43

Maintains static or stable position; joint angle remains constant

Isometric contraction

44

Lengthens while maintaining tension; resistance overcomes force (negative)

Eccentric

45

Means "same speed"; uses concentric & eccentric muscle actions (dynamic)

Isokinetic contraction

46

What are the 5 roles of muscles?

Agonist
Antagonist
Stabilizers
Synergists
Neutralizers

47

Have the opposite concentric actions as agonists. Opposite side of joint

Antagonist

48

Surrounds joint or body part. Contracts to fixate or stabilize an area to allow another limb to exert force

Stabilizer

49

Any muscle that causes a specific joint motion.

Agonist
Prime movers & assisters

50

Neutralize unwanted motion in muscles that have multiple functions

Neutralizers

51

Muscles that assist in the action of an agonist but are not prime movers

Synergist

52

What are some determination of muscle actions?

Lines of pull
Dissection
Palpation
Models
EMG
Electrical stimulation

53

Combines a knowledge of the joint's functional design and the location of musculotendinous units

Lines of pull

54

What two systems work together resulting in all voluntary movement?

Muscular & nervous system

55

What are the 5 major parts of the central nervous system (CNS)?

Cerebral cortex
Basal ganglia
Cerebellum
Brain stem
Spinal cord

56

This CNS part controls maintenance of posture, equilibrium, and learned movements (walking, bike, driving).

Basal ganglia

57

This CNS part is the highest level of control and is where the creation of voluntary movement starts but not specific muscle activity

Cerebral cortex

58

This CNS part is the major integrator of sensory impulses and providing feedback

Cerebellum

59

This CNS part controls balance and rhythmic activities

Basal ganglia

60

This CNS part integrates all central nervous system activity through excitation and inhibition of neuromusclular actions

Brain stem

61

This CNS part is the common pathway between CNS and PNS

Spinal cord

62

This CNS part controls timing and intensity of contraction, assists in refinement

Cerebellum

63

This CNS part functions in maintaining a wakeful state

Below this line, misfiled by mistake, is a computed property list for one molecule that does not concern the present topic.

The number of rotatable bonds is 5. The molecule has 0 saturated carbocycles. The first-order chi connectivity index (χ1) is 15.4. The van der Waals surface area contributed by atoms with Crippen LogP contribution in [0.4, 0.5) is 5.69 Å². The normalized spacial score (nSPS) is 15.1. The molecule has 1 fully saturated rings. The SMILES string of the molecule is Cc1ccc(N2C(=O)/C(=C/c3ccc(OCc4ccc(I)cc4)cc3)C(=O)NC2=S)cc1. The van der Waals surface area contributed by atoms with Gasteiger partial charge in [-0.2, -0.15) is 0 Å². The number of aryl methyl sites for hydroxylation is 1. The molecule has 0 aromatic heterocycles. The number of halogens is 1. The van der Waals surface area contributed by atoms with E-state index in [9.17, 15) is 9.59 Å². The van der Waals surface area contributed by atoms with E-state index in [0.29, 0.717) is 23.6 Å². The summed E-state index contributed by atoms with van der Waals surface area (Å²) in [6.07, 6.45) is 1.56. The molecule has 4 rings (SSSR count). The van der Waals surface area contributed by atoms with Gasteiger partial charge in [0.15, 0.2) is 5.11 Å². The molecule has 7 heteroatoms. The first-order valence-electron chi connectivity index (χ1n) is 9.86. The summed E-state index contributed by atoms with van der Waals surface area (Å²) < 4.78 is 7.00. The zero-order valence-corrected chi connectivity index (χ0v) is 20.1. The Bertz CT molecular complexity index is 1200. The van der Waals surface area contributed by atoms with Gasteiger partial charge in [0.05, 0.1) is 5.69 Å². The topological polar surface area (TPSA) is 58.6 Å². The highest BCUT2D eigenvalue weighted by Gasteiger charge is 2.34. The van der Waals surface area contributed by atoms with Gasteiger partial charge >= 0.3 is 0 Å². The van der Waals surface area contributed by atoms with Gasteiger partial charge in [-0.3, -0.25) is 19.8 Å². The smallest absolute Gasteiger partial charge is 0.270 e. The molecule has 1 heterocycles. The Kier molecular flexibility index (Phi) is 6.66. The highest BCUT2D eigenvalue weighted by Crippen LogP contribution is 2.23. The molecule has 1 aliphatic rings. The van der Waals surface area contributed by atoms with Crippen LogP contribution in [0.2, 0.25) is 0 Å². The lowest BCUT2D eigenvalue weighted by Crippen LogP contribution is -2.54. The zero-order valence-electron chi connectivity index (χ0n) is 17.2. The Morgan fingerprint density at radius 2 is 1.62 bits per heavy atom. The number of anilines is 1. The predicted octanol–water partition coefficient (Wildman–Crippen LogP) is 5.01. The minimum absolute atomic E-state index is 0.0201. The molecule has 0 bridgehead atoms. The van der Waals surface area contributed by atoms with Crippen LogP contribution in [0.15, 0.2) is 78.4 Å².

Brain stem

64

All the remaining nerves make up

Peripheral nervous system

65

This PNS division goes down (efferent) from the CNS to the muscles

Motor (Myotomes)

66

This PNS division goes up (afferent) from the receptors to the CNS

Sensory (Dermatomes)

67

Internal receptors located in the skin, joints, muscles, and tendons

Proprioceptors

68

This proprioception part is located in the muscle belly between fibers. Sensitive to stretch and rate of stretch (reflexes & balances)

Muscle spindle

69

This prevents your muscles from bursting. (tells/makes you stop when lifting too heavy)

Golgi tendon organ

70

Responds to changes in joint angles. Located arount joint capsules, ligaments, tendon, and beneath skin

Pacinian corpuscles

71

Located in deep layers of skin and joint capsules. Activated by strong and sudden joint movements as well as pressure changes

Ruffini's corpuscles

72

Single muscle neuron and all of the muscle fibers it innervates

Motor unit

73

Muscles will contract maximally or NOT AT ALL; amount of force depends on # of fibers recruited

All or none principle

74

Developed when muscle is stretched beyond resting length

Passive tension

75

Dependent on # of motor units and their respective muscle fibers recruited

Active tension

76

Max tension depends on the length of muscle during contraction

Muscle length-tension relationship

77

Rate of length change is related to amount of force production

Muscle force-velocity relationship

78

Cross and act on only one joint

Unilarticular

79

• Muscles that cross and act on two different joints
• May cause actions at one or both joints when contracted
• May shorten at one joint and lengthen at another

Biarticular

80

• Concurrent: squat to stand; hip and knee both extending
• Counterconcurrent: kicking a ball; hip flexes and knee extends

Concurrent vs. countercurrent

81

When agonist contracts, antagonist muscle groups must relax and lengthen

Reciprocal inhibition